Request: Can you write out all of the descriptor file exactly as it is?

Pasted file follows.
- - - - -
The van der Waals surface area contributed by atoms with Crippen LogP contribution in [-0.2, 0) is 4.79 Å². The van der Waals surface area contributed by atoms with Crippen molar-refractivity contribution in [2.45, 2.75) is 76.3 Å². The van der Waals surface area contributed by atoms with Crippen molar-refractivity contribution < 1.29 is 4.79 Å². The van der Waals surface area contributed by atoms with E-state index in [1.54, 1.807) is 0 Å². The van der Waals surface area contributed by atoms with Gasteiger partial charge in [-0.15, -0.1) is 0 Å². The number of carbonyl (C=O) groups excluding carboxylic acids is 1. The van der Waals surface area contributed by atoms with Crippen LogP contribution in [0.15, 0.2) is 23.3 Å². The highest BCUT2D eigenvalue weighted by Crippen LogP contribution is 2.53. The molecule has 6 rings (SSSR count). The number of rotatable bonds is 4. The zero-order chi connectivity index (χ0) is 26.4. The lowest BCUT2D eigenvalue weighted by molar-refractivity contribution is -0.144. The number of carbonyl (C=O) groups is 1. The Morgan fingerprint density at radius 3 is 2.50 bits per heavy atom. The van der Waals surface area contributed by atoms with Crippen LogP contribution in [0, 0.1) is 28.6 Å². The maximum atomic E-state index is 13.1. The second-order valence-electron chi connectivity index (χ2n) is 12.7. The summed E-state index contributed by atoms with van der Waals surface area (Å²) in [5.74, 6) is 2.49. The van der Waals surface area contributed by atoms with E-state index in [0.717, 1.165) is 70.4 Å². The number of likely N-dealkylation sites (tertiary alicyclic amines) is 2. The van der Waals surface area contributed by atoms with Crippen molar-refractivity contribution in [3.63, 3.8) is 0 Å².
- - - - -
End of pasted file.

The van der Waals surface area contributed by atoms with Crippen LogP contribution in [-0.2, 0) is 4.79 Å². The van der Waals surface area contributed by atoms with Crippen molar-refractivity contribution in [2.45, 2.75) is 76.3 Å². The van der Waals surface area contributed by atoms with Crippen molar-refractivity contribution < 1.29 is 4.79 Å². The van der Waals surface area contributed by atoms with E-state index in [1.54, 1.807) is 0 Å². The van der Waals surface area contributed by atoms with Gasteiger partial charge in [-0.15, -0.1) is 0 Å². The number of carbonyl (C=O) groups excluding carboxylic acids is 1. The van der Waals surface area contributed by atoms with Crippen LogP contribution in [0.15, 0.2) is 23.3 Å². The highest BCUT2D eigenvalue weighted by Crippen LogP contribution is 2.53. The molecule has 6 rings (SSSR count). The number of rotatable bonds is 4. The zero-order chi connectivity index (χ0) is 26.4. The lowest BCUT2D eigenvalue weighted by molar-refractivity contribution is -0.144. The number of carbonyl (C=O) groups is 1. The Morgan fingerprint density at radius 3 is 2.50 bits per heavy atom. The van der Waals surface area contributed by atoms with Crippen LogP contribution in [0, 0.1) is 28.6 Å². The maximum atomic E-state index is 13.1. The second-order valence-electron chi connectivity index (χ2n) is 12.7. The summed E-state index contributed by atoms with van der Waals surface area (Å²) in [5.74, 6) is 2.49. The van der Waals surface area contributed by atoms with E-state index in [0.717, 1.165) is 70.4 Å². The number of likely N-dealkylation sites (tertiary alicyclic amines) is 2. The van der Waals surface area contributed by atoms with Crippen molar-refractivity contribution in [3.63, 3.8) is 0 Å².